Hepatitis B Vaccine

Hepatitis B vaccination is the best way to prevent hepatitis B infection. A hepatitis B vaccine (Engerix-B®) has been available since 1982. It is administered in a series of three immunizations and provides more than 90% protection for both adults and children. The vaccine generally protects against the hepatitis B virus (HBV) for at least 15 years.

Almost anyone can receive the vaccine, including infants, older adults and those with immune deficiencies. Infants usually receive the vaccine during the first year of life, with injections administered at two, four and nine months of age. In the last decade, recombinant DNA technology has been used to produce the vaccine in the United States. Rather than using the blood of infected patients, the HBV antigen used in the vaccine is produced in a laboratory.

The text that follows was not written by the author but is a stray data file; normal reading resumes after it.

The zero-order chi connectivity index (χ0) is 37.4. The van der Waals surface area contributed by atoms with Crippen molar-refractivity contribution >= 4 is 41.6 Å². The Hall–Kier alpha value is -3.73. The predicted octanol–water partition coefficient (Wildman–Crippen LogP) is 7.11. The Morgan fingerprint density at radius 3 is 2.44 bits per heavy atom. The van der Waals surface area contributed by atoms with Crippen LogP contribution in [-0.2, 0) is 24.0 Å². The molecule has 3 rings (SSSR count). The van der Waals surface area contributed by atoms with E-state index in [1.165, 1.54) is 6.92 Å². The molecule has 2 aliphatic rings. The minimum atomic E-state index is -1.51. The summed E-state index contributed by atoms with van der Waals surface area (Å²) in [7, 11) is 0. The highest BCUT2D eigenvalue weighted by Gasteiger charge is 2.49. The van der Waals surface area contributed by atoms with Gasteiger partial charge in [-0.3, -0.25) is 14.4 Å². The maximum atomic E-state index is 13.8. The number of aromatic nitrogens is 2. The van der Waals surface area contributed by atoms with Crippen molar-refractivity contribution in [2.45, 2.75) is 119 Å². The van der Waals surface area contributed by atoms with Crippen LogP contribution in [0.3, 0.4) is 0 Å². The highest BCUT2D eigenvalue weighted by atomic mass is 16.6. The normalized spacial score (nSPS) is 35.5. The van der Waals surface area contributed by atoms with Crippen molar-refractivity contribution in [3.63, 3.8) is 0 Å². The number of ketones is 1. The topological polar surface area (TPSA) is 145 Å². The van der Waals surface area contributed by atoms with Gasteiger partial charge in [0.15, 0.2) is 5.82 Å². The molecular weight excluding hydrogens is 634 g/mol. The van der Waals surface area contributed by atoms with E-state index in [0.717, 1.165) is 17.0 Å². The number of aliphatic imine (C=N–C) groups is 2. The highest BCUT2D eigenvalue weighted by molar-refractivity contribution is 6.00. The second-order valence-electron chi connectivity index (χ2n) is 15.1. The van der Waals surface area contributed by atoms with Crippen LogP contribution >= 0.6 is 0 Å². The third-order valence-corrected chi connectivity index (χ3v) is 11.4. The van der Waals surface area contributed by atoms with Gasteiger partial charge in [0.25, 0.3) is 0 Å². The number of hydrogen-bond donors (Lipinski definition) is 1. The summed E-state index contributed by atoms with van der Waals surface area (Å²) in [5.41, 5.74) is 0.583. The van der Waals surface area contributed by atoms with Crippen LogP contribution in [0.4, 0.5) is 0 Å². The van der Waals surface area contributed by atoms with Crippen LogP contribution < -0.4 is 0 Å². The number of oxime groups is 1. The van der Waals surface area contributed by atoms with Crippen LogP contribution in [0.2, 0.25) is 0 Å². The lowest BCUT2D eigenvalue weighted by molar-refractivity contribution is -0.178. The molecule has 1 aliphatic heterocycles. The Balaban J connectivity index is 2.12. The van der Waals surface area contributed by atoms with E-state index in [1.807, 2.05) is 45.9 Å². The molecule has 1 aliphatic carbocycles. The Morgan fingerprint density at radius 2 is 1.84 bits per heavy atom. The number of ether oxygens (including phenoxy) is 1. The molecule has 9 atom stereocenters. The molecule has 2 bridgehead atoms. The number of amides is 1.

Side effects tend to be mild and may include:

  • weakness
  • fatigue
  • headache
  • nausea
  • soreness
  • swelling at the injection site

Although concerns have been raised that the HBV vaccine may increase the risk of autoimmune disease and sudden infant death syndrome (SIDS), studies have found no correlation.

 

Selected References

Centers for Disease Control and Prevention (CDC). Viral Hepatitis B. www.cdc.gov. Accessed March 29, 2009.

Hepatitis Foundation International. Caring for Your Liver. www.hepfi.org. Accessed March 29, 2009.

National Digestive Diseases Information Clearinghouse (NDDIC). Viral Hepatitis: A Through E and Beyond. http://digestive.niddk.nih.gov. Accessed March 29, 2009.

Natural Standard: The Authority on Integrative Medicine. www.naturalstandard.com. Copyright © 2009. Accessed March 29, 2009.

World Health Organization (WHO). Hepatitis B. www.who.int. Accessed March 29, 2009. The Hepatitis Information Network. www.hepnet.com. Accessed March 29, 2009.